The protocol made it clear that Annex I countries could "participate in emissions trading for the pruposes of fulfilling their commitments" to reduce gases. In other words, a nation could pay another nation for reducing CO2. It also allowed reductions of CO2 through sinks - that is, forests and farmland sucking gases out of the atmosphere - to count against a country's emissions-reduction target. And it permitted "clean development mechanisms" to count as well. A CDM is a project - like the replacement of an emissions-heavy power plant with a cleaner one - that is financed by an Annex I country to help a developing country.

But Kyoto did not clarify any of these alternatives, and enviro-purists don't like them. They want nations to achieve their reductions by cutting emissions, not through exploiting what some call "loopholes." In addition, most of the non-governmental organizations - mainly environmentalists - are "adamantly against" allowing nuclear power (the cleanest fuel of all, in terms of greenhouse gases) as a CDM, according to an article in today's Conference News Daily.

Again, this is the same debate that took place at the Hague, but with Canada, Japan and Australia pushing for sinks since the U.S. has dropped out.

The strategic error made by Europeans who want Kyoto to be enacted is simple: They should have made concessions to the U.S. on alternative mechanisms back at the Hague. They were, after all, dealing with lame-duck Clinton representatives, a more pliable group than those would soon be working for George Bush. Instead, the talks broke down, Bush took office, and then in March mustered the courage to reject Kyoto.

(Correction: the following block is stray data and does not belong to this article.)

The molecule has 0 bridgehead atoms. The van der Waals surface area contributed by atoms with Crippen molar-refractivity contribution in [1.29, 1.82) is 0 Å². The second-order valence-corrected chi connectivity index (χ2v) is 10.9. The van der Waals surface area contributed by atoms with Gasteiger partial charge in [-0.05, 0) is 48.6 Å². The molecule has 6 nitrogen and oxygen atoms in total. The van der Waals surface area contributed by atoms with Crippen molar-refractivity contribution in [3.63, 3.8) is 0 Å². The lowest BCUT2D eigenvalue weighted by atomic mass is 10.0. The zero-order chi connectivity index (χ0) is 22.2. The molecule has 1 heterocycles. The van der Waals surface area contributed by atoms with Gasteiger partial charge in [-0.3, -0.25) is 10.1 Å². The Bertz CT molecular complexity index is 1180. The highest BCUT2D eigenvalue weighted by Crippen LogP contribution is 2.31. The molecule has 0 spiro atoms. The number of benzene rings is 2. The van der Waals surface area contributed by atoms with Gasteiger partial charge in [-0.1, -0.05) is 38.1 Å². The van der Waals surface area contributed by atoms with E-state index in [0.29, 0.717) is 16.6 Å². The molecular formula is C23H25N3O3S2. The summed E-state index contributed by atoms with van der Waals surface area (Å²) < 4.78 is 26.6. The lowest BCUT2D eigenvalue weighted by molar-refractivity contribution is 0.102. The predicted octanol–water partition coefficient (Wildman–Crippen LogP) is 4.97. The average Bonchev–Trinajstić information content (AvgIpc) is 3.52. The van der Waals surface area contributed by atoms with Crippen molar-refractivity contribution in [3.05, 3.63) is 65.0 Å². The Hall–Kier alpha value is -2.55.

The U.S. accounts for 36.1 percent of 1990 emissions by Annex I countries, and, to be enacted, Kyoto requires ratification by countries accounting for 55 percent of Annex I emissions. That means that nations accounting for just 9 percent of emissions can kill the treaty: Japan at 8.5 percent plus Canada at 3.3 percent would easily do the trick.

So, now, the Europeans desperately need Japan and Canada - and Japan and Canada know it. Concessions are even more important than they were in 1990, and rumors have swirled here about a special deal for Japan.

The tactical error the Europeans made was calling the Hague meeting - especially without some kind of deal with Japan and Canada in sight. They should have proceeded to Marrakech.

Instead, they proceeded to Bonn, this bourgeois city of 300,000, distinguished first as Ludwig von Beethoven's birthplace in 1770 and then as capital of West Germany in 1945. With reunification in 1990, more cosmopolitan Berlin became Germany's capital again. Bonn seems especially small, even claustrophobic, this week as the same delegates debate the same issues and arrive, it now seems inevitable, at the same non-conclusion. Even if the Europeans do make a deal with the Japanese and the Canadians, the victory will be a hollow one. Everyone here knows that American support for Kyoto is essential.

For the Bush Administration, Bonn has served an important purpose. By not wavering, Paula Dobriansky has shown that the U.S. means what it says - not just on climate-change but on other current and prospective international issues. The U.S. has also proven what should have been obvious from the start - without the Americans, the rest of the world simply cannot go it alone.